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-   -   RTW on native bikes? (http://www.advrider.com/forums/showthread.php?t=852987)

Mike_a 01-03-2013 04:03 PM

RTW on native bikes?
 
Recently I watched the Long way round, a good series. But one thing got my gears turning more than anything else during the whole show. That's when the camera mans bmw broke down and they bought him a local pos in the middle of Mongolia. Now that got me thinking of doing a RTW trip on cheap used/local bikes. If/when one breaks down and you can't fix it, sell if for what you can and buy another cheap pos. I enjoy fixing things, so that would only add to the experience, your opinion may very. Has anyone ever heard of someone doing something like this? How hard is it to go to another country and buy a motorcycle? And then would you be able to cross borders with it, or would you have to sell it at the border and buy another on the other side. It's not a realistic trip for a broke college student, but just thought I'd bounce the idea off you guys to see if it can even happen.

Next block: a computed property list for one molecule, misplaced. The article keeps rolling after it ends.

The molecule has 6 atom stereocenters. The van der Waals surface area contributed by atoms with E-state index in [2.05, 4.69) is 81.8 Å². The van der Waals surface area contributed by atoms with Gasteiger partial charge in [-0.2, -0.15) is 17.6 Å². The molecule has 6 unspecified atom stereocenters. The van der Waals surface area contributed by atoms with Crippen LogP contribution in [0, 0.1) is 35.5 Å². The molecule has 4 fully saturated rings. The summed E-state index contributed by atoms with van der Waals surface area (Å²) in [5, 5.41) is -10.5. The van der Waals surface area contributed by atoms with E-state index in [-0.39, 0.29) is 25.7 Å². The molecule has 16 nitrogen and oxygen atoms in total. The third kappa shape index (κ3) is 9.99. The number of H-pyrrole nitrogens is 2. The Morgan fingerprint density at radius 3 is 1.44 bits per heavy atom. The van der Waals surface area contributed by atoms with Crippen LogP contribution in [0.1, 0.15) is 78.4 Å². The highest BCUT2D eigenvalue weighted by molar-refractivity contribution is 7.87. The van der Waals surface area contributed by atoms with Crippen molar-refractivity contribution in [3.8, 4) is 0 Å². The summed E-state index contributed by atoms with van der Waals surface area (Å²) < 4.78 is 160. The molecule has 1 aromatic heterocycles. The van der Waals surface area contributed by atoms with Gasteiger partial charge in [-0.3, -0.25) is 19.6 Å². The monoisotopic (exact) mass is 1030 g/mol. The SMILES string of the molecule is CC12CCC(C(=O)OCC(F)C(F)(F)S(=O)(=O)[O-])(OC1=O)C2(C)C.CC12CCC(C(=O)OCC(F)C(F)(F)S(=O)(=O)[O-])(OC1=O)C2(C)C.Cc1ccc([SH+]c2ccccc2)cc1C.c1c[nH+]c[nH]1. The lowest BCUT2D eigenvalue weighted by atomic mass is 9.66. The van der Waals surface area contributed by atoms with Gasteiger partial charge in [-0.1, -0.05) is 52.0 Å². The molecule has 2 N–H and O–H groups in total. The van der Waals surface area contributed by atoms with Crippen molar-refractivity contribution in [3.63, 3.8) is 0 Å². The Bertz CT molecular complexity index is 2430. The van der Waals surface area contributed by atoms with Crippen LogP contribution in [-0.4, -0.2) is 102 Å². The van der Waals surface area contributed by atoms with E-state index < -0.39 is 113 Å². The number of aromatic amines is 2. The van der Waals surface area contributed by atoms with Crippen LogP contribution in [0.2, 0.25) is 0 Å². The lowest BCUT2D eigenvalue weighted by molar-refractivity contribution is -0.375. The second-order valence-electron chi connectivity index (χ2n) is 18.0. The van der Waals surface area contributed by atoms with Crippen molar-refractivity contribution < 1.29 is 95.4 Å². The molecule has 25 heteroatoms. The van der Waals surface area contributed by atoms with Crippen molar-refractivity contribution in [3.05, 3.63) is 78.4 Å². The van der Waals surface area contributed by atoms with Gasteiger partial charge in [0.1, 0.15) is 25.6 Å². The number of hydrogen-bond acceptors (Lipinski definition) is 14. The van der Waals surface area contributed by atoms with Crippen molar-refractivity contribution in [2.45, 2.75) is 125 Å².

Witold 01-03-2013 04:43 PM

Damn near impossible to do in 2012.

To be able to cross borders, you don't just have to buy a bike. You also have to have registration in your name, insurance in your name, title in your name, and sometimes a carnet depending on the country.

All of those things are a huge PIA to do on a tourist visa in most countries.

I've purchased bikes in other countries and it works fairly OK sometimes - depending on the country - and it can save you money for in-country riding. But trying to cross borders is a logistical nightmare.

I think the only place where this might work out OK is the Eurozone... I know some foreigners manage to do it and tour Europe this way.

Pecha72 01-03-2013 11:25 PM

Quote:

Originally Posted by Mike_a (Post 20388760)
that got me thinking of doing a RTW trip on cheap used/local bikes. If/when one breaks down and you can't fix it, sell if for what you can and buy another cheap pos. I enjoy fixing things, so that would only add to the experience, your opinion may very. Has anyone ever heard of someone doing something like this? How hard is it to go to another country and buy a motorcycle? And then would you be able to cross borders with it, or would you have to sell it at the border and buy another on the other side.

As stated above, it depends a lot on the area. In Europe, North America, Australia and a few other ´western´ countries it might actually work quite well, though you still need to do your homework on registering, insurance, etc.